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Presociality is a phenomenon in which animals exhibit more than just sexual interactions with members of the same species, but fall short of qualifying as eusocial. That is, presocial animals can display communal living, cooperative care of young, or primitive reproductive division of labor, but they do not display all of the three essential traits of eusocial animals, those being
- Overlap of adult generations,
- Reproductive division of labor, and
- Cooperative care of young.
Presocial behavior is much more common in the animal kingdom than complete eusociality. Examples include canines that live in packs, numerous insects, especially hymenoptera, humans, many birds, chimpanzees, and many other animals that display social behavior.
Some sociobiologists further categorize types of presociality:
- Subsocial: parents interact with young
- Parasocial: individuals of the same generation live in a single, cooperative dwelling and interact with each other
- Communal: each individual cares exclusively for her or his own young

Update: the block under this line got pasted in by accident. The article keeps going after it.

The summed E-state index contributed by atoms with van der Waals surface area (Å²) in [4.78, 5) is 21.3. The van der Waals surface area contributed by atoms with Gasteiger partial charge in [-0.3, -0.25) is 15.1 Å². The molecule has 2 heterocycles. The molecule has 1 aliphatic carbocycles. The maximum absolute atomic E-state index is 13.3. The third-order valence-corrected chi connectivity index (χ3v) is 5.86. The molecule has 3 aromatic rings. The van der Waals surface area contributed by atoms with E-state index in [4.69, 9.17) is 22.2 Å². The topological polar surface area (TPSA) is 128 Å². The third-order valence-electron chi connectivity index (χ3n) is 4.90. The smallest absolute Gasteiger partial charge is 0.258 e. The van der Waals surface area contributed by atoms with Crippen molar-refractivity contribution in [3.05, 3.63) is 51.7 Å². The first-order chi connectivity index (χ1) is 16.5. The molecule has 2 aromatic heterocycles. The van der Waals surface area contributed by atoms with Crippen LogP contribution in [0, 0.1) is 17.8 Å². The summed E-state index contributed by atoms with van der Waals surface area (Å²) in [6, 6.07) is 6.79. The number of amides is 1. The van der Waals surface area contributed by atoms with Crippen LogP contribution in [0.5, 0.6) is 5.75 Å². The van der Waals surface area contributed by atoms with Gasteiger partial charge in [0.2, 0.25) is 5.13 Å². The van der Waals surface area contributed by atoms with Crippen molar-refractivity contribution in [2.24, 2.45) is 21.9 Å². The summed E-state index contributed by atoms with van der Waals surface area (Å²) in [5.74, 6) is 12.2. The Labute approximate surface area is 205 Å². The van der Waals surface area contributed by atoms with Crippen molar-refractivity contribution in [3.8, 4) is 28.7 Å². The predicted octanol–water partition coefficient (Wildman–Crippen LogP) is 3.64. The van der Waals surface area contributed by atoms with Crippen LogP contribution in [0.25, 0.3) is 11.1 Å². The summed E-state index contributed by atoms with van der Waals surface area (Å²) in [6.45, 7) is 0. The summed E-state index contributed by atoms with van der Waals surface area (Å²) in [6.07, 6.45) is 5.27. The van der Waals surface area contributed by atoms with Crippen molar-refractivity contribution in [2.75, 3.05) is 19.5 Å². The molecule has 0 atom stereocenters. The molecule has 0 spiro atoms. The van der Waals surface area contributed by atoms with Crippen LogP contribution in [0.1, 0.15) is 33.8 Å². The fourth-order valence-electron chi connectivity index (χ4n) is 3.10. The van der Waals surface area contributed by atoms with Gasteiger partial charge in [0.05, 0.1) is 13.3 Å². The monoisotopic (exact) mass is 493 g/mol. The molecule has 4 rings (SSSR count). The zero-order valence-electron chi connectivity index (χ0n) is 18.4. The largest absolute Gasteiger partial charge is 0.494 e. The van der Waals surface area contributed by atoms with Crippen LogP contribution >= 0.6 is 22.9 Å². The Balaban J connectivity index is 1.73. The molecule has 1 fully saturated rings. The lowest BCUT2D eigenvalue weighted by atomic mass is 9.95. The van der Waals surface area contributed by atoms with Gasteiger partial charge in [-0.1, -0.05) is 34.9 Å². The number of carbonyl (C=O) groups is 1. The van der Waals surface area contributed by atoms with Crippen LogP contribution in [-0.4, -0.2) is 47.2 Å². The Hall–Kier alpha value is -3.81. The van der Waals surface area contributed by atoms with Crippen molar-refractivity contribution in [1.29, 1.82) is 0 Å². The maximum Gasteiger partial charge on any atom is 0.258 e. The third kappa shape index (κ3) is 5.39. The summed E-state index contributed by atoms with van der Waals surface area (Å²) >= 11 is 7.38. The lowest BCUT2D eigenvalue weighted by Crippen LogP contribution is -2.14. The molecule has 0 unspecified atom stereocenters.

- Quasisocial: individuals care cooperatively for the entire brood; however, all members of the colony are reproductive
- Semisocial: a limited group of individuals reproduces, yet the arrangement is not quite eusocial. Adult generations might not overlap, the reproductive dominance might be temporary, or some other requirement is not met.
The path to each of these stages of sociality is highly varied between different groups of animals. Sociality itself can be seemingly contrary to the theory of Darwinian evolution. Darwin saw the phenomenon as a serious challenge for his theory to overcome. However, modern sociobiology has been able to explain many cases of social behavior.
Among the Vespidae, it is thought that the pressures of predators and parasites selected subsocial behavior; that is, when the mother wasp stays in her brood cell to watch over her larva, it becomes less likely that parasites will be successful in preying on the nest. Other pressures can force the evolution of presociality.
References[edit | edit source]
- Ross, Kenneth G and Robert W. Matthews. 1991. The Social Biology of Wasps. Comstock. Ithaca, New York.
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